As well, almost all of the Federal Reserve Bank directors serve on the boards of other for-profit corporations, universities and non-profit organizations, hardly a phenomenon shared with the general public. Federal Reserve Bank officials stated that, in practice, they generally focussed their search for directors on senior executives, mainly CEOs and presidents. In fact, in 2010, 72 of the 108 directors were either the CEO or president of their company with at least 23 being employed by Fortune 500 companies. When asked whether board diversity would be increased if non-executives were included, the authors of the study were told that “…having senior executives on the board of directors helps elevate the stature of the board. In addition, they said that the individuals working at the top of their organization may have a broader view of how their industry is being affected by the economy…“. Apparently, the 1 percent really do have us under their thumbs!
Surprisingly, compensation for directors is rather poor compared to the private sector; perhaps the power they wield is compensation enough. The per diem for directors ranges from $100 to $300 depending on their position and head office directors receive annual retainers ranging from $2000 to $5000 again, depending on their position. The Fed maintains that they are competing with the private sector for the relatively rare female and minority directors which makes it difficult for them to reduce the imbalance on their boards. More’s the pity for all of us, particularly since the Fed has backed itself into a corner by wishing only to recruit among America’s white, male, corporate elite.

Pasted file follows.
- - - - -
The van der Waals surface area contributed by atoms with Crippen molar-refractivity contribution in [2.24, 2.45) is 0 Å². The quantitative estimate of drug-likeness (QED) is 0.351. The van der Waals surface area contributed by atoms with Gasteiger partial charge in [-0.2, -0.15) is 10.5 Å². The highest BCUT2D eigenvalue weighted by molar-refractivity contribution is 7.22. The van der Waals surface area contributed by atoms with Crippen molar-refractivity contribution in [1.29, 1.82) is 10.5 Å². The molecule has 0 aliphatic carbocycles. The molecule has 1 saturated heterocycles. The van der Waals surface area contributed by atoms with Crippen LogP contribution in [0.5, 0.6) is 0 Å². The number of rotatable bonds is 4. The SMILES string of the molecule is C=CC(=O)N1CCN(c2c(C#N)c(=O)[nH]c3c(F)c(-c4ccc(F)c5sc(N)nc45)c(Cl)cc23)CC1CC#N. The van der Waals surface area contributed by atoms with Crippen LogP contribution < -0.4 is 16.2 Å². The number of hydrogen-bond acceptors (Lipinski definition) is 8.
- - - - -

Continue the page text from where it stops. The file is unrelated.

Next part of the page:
Perhaps the American economy is stuck in limbo largely because the policies used by the Federal Reserve stem from the great and imaginative minds of the powers that already control the U.S. financial industry, the same minds that largely were responsible for the issues that led directly to America’s near collapse. Perhaps the Fed’s decision-making processes would be different if the diversity of their directors was more closely aligned with diversity in the country that they are supposed to represent. One thing is quite apparent, whatever the current system, it is not working for reasons that may well be a reflection of the single-mindedness of America’s white, male, banking elite.
Apparently, we are caught in one gigantic case of clusterthink and we can’t get out! To complete the story, in a future posting, I’ll take a look just how inbred the commercial banks and Federal Reserve Banks are and the implications for conflicts of interest among Federal Reserve Bank directors.